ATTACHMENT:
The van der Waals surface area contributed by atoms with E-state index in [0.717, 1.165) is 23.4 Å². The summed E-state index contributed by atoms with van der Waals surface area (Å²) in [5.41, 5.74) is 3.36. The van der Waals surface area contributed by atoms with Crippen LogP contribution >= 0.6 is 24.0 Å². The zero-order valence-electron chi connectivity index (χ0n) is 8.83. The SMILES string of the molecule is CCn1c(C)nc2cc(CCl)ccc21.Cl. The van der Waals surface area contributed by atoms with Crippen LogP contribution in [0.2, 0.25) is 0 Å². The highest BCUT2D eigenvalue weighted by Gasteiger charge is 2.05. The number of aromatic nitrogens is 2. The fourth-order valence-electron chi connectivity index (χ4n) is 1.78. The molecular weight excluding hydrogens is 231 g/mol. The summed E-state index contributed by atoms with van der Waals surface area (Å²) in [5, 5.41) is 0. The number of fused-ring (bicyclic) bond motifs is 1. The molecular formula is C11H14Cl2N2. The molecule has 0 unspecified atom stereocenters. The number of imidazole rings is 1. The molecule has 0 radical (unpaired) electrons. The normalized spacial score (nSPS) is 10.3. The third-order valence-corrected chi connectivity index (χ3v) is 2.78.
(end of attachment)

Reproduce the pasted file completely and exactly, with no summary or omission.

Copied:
The van der Waals surface area contributed by atoms with E-state index in [0.717, 1.165) is 23.4 Å². The summed E-state index contributed by atoms with van der Waals surface area (Å²) in [5.41, 5.74) is 3.36. The van der Waals surface area contributed by atoms with Crippen LogP contribution >= 0.6 is 24.0 Å². The zero-order valence-electron chi connectivity index (χ0n) is 8.83. The SMILES string of the molecule is CCn1c(C)nc2cc(CCl)ccc21.Cl. The van der Waals surface area contributed by atoms with Crippen LogP contribution in [0.2, 0.25) is 0 Å². The highest BCUT2D eigenvalue weighted by Gasteiger charge is 2.05. The number of aromatic nitrogens is 2. The fourth-order valence-electron chi connectivity index (χ4n) is 1.78. The molecular weight excluding hydrogens is 231 g/mol. The summed E-state index contributed by atoms with van der Waals surface area (Å²) in [5, 5.41) is 0. The number of fused-ring (bicyclic) bond motifs is 1. The molecular formula is C11H14Cl2N2. The molecule has 0 unspecified atom stereocenters. The number of imidazole rings is 1. The molecule has 0 radical (unpaired) electrons. The normalized spacial score (nSPS) is 10.3. The third-order valence-corrected chi connectivity index (χ3v) is 2.78.